Wren Library

The Wren Library is the library of Trinity College in Cambridge. It was designed by Christopher Wren in 1676 and completed in 1695.

View of the Wren Library across Nevile's Court
View of the rear facade from the river Cam
The Wren Library (foreground) and University Library (background) viewed from St John's College chapel tower
The interior of the library, showing the limewood carvings by Grinling Gibbons


The library is a single large room built over an open colonnade on the ground floor of Nevile's Court. The floor of the library proper within the upper storey lies several feet below the external division between the two storeys, reconciling the demands of use with the harmony of architectural proportion. It is credited as being one of the first libraries to be built with large windows to give comfortable light levels to aid readers.

The book stacks are arranged in rows perpendicular to the walls under the intervals between the windows. At the end of each stack is a fine limewood carving by Grinling Gibbons, and above these are plaster cast busts of notable writers through the ages. Other marble busts standing on plinths depict notable members of the college and are mostly carved by Louis-François Roubiliac. A later addition is a full size statue of Lord Byron carved by Bertel Thorvaldsen, originally offered to Westminster Abbey for inclusion in Poets' Corner, but refused due to the poet's reputation for immorality.[1]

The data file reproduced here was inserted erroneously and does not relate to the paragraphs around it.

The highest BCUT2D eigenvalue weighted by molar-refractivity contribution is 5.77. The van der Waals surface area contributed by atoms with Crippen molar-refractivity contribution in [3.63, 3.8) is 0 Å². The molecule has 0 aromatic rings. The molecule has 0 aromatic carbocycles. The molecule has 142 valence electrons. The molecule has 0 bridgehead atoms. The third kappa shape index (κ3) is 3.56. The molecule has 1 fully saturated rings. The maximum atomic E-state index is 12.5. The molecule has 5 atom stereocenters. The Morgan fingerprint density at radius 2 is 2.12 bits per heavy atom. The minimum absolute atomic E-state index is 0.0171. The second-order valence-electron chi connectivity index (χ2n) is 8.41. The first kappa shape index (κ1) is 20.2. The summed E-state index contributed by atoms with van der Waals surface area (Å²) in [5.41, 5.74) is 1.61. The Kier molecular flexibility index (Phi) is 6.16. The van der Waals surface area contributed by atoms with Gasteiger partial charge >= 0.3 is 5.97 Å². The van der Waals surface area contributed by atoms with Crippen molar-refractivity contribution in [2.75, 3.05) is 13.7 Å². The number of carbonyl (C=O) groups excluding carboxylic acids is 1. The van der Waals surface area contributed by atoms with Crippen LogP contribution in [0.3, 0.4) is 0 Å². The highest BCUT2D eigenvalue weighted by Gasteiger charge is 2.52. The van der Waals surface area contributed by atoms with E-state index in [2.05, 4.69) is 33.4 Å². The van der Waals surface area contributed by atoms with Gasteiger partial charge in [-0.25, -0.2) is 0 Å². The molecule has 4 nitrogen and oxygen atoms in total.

On the east balustrade of the library's roof are four statues by Gabriel Cibber representing Divinity, Law, Physic (medicine), and Mathematics.[2]

Cloisters beneath main library room. Note ceiling level at springing point of exterior arches rather than at their peak.

As part of the complex of buildings surrounding Nevile's Court, Great Court and New Court, the library is a Grade I listed building.[3]

The other library designed by Wren is Lincoln Cathedral Library.

Notable booksEdit

The library contains many notable rare books and manuscripts, many bequeathed by past members of the college.

Included in the collection are

Digitisation programmeEdit

In early 2014 the library began a major programme of digitisation. To date, over 160 of the 1250 medieval manuscripts owned by the College have been digitised and are freely available to read online.[12] A link to the list of digitised manuscripts can be found in the external links below.


The library is open to the public,[13][14] but opening times are limited.[15] There is no admission charge for the Wren Library.


  1. ^ The Making of the Wren Library: Trinity College, Cambridge
  2. ^ Fürst, V., 1956, The architecture of Sir Christopher Wren
  3. ^ Historic England. "Trinity College, the Buildings Surrounding Great Court, Nevile's Court and New Court, and Including King's Hostel (1106371)". National Heritage List for England. Retrieved 30 March 2015.
  4. ^ Newton, Isaac. "Philosophiæ Naturalis Principia Mathematica (Newton's personally annotated 1st edition)".
  5. ^ Isaac Newton's Notebook
  6. ^ Pauline epistles Epistles of St Paul
  7. ^ 13th-century Anglo-Norman Trinity Apocalypse
  8. ^ The Western manuscripts in the library of Trinity College, Cambridge by M.R. James, Cambridge University Press, 1900, 3 vols.
  9. ^ Frommer's London 2013 By Donald Strachan
  10. ^ Autograph of Milton
  11. ^ The Vision of Piers Plowman Online Manuscript
  12. ^ Online Catalogue of the James Manuscripts
  13. ^ Archives made easy Information
  14. ^ Visit Cambridge Information
  15. ^ Wren Library Opening Times

External linksEdit

Coordinates: 52°12′25.56″N 0°6′53.64″E / 52.2071000°N 0.1149000°E / 52.2071000; 0.1149000